sugarloaf trail.

When we got into Roaring River we were greeted by a nice couple from Palo Alto who seemed amazed that we had only been out one day and were heading off trail up to Glacier Ridge. We also talked to the ranger that was posted at the cabin there and she informed us that the forecast now called for the cold front to stay around for an extra day so to expect snow down to 10,000 feet on both Thursday and Friday. This had me a little worried because the last thing we needed was for rain or snow to come down on us on our hike down from the ridge Saturday.

We found a nice campsite with our own personal bear box next to roaring river, setup camp, washed all the dirt from the Sugarloaf trail off our tired bodies, ate dinner, had a small fire, and headed off to bed. To our amazement we didn’t see a single mosquito. From this point on I would never put on another drop of DEET. It was amazing.

Day 2 – Roaring River -> Deadman Canyon -> Glacier Ridge:

I had a little trouble falling asleep again this past night but I had one trick up my sleeve. I had one Valium pill left over from a couple years back that I desperately took with me after not being able to score some Lunesta for the trip. I decided to use it this night in anticipation for the upcoming hike up the ridge.

We got up and did our normal routine. Get up -> eat breakfast -> drink coffee -> dig a hole in the woods -> pack up -> head out. We passed by the ranger cabin again and she again informed us of another update in the forecast. Now it called for snow to come down to 8,000 feet. This meant there would be no way of getting out of it now. I was just hoping that the storm would pass before we had to hike back down the ridge. We all agreed if it rained or snowed on Saturday we were going to have to spend an extra day up on the ridge until it died down, potentially worrying all our loved ones back home.

deadman canyon.

The hike up Deadman Canyon was as beautiful as I remembered it save for the couple horse parties we came across. We made our way up to where the river cascades over smooth granite. This is where the off trail route up to Glacier Ridge starts. From here we followed a dried up seasonal creek up the canyon wall. The route up was VERY steep. We all openly wondered how we were ever going to get down on Saturday. But we pushed on. We made our way on the right side of the creek up big granite slabs. We were trying to follow the guide we had from Arnot and cross over the creek at a certain altitude but as we made our way up we got stuck. Mat and I chose a wrong route (my fault) and ended up hanging on the side of a cliff. A sharp fear rushed through my body when I realized that I couldn’t go any higher and that I couldn’t get down easily. I took a deep breath, got low to the ground, and slid back to safety. After that experience we all decided to head back down a bit and cross the creek at a spot we had spotted earlier. We crossed the creek and headed up the very steep hillside. Eventually after a lot of bushwhacking we arrived at the first lake in the western basin of the ridge. We all gave each other double high fives for having made it up to a place few people have ever been.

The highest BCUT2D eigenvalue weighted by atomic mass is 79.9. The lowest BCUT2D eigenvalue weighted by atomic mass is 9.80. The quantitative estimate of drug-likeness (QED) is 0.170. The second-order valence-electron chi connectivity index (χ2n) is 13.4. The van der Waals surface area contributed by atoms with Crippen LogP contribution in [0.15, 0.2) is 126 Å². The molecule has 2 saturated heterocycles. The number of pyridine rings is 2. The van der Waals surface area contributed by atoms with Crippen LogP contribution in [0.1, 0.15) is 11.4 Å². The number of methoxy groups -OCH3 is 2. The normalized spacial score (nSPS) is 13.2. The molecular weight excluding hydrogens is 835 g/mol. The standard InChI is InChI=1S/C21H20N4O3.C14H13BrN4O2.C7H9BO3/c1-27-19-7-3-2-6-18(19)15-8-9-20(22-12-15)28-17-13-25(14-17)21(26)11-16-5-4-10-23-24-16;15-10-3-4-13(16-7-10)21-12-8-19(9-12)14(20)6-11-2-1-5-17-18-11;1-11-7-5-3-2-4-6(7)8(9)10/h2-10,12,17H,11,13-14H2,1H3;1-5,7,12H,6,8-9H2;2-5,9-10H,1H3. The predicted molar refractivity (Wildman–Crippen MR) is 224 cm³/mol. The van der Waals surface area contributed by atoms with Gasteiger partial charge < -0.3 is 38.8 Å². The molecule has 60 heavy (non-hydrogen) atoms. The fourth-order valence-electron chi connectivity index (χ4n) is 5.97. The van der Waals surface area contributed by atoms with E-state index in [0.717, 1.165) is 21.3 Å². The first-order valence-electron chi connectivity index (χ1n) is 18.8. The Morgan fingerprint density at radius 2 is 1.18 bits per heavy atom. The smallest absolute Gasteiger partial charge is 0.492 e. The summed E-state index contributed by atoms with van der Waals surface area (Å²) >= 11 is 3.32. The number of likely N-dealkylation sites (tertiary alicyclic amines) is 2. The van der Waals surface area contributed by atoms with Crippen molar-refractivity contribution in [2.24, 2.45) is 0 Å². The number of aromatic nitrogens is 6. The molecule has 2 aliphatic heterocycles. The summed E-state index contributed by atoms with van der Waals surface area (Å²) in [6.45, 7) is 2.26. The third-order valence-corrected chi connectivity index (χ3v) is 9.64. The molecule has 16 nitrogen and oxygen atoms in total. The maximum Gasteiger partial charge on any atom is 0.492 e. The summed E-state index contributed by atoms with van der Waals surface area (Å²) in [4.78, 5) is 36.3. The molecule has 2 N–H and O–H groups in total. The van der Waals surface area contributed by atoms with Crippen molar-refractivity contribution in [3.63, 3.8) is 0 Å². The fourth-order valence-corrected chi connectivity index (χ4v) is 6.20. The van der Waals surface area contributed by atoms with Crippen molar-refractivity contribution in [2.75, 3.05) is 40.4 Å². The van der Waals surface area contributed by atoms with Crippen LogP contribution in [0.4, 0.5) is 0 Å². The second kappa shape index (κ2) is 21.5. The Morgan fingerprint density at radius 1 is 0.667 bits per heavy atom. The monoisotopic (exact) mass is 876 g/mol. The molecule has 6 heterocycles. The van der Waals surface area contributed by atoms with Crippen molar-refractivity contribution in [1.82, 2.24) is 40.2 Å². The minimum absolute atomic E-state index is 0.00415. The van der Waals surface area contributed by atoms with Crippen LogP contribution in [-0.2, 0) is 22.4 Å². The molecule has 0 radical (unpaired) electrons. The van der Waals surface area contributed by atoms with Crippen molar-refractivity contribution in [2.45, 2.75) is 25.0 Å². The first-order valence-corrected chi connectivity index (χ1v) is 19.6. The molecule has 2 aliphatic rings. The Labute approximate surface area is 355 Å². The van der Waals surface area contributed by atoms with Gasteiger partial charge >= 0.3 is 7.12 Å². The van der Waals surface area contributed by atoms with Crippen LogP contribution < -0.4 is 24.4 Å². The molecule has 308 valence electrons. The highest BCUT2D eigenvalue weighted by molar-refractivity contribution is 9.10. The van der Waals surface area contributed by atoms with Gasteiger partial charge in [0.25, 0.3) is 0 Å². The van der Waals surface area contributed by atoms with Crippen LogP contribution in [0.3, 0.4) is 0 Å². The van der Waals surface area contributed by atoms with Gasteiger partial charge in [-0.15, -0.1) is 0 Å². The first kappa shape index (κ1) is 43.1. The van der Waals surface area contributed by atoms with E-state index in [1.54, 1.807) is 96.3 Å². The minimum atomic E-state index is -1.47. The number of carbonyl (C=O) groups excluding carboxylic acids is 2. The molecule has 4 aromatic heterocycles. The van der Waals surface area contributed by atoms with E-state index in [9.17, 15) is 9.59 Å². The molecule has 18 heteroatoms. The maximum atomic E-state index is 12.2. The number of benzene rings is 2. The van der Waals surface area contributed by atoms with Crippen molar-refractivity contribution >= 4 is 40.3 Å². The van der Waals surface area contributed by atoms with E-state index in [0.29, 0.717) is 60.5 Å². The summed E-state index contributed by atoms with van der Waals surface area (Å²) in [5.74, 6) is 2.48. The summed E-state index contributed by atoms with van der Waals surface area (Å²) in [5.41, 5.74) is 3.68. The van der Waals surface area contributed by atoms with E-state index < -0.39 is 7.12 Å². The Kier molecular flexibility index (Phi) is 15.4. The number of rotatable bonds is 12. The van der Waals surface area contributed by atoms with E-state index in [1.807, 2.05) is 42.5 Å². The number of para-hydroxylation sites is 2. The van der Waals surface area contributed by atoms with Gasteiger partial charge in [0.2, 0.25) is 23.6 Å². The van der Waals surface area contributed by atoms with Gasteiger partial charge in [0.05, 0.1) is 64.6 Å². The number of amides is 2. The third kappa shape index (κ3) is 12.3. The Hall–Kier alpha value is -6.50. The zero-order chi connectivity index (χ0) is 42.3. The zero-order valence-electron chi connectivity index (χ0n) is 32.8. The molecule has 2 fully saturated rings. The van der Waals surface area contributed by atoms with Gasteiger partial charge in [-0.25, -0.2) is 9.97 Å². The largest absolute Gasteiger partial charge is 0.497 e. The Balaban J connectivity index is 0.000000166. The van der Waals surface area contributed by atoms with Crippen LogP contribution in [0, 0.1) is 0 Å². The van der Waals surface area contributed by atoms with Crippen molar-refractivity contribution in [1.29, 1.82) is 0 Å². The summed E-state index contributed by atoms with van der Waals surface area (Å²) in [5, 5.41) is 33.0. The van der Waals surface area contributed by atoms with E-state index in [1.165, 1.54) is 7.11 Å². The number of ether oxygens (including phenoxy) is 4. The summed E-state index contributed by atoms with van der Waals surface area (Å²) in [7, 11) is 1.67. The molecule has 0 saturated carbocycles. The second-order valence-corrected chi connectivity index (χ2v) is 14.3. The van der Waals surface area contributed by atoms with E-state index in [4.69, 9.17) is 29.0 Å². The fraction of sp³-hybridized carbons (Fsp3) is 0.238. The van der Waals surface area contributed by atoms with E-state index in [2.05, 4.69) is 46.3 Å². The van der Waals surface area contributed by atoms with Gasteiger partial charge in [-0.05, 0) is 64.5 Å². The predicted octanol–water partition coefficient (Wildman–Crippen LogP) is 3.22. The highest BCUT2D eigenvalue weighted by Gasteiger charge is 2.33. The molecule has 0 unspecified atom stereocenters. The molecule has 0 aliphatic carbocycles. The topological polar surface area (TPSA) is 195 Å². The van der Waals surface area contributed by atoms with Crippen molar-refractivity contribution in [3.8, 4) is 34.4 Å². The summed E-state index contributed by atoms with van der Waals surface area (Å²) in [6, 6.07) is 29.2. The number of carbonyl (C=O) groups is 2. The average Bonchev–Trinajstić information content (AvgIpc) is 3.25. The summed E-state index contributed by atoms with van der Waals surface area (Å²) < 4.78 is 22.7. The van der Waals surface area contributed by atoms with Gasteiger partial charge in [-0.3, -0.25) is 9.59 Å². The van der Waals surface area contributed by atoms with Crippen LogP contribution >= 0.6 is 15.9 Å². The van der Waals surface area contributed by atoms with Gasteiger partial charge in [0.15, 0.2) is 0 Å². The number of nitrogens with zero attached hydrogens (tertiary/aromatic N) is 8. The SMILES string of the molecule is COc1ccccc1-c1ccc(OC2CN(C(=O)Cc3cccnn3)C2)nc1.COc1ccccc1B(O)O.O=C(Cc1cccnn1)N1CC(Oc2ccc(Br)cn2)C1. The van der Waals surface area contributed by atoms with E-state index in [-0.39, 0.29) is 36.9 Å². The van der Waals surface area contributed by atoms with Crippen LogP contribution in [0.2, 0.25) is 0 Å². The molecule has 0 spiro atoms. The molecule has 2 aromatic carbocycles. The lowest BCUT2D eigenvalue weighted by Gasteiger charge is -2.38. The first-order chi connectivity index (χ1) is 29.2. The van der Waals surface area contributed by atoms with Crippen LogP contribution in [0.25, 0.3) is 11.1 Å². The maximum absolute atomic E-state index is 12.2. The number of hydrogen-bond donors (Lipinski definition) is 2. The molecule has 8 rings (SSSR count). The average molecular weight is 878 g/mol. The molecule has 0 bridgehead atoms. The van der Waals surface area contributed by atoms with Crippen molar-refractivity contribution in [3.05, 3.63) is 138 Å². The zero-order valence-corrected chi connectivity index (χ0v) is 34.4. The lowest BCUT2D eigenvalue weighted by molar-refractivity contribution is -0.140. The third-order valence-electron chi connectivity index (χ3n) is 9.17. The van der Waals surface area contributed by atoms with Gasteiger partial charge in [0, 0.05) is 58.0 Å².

We scouted around the first lake trying to find a suitable campsite but couldn’t find any that we liked. We eventually found a really nice spacious site up by the second lake. The site was perfect. Completely flat, close to water, and the only campfire ring in the surrounding area. We would call this spot home for the next three nights. In celebration of making it up the ridge both Mat and I cracked open our flasks of whiskey for a couple swigs while we lounged by the lake preparing our freeze dried dinners. The scene was great but we all couldn’t help but think what was in store for us the coming days as the storm came through.


The wind was fierce this night. We all guy lined our tents in anticipation of the coming storm but that still didn’t stop our tents from flapping around uncontrollably by the gusts of wind that came ripping through our campsite. Surprisingly I didn’t have any trouble sleeping this night though, wind and all.

Day 3 – Layover Day: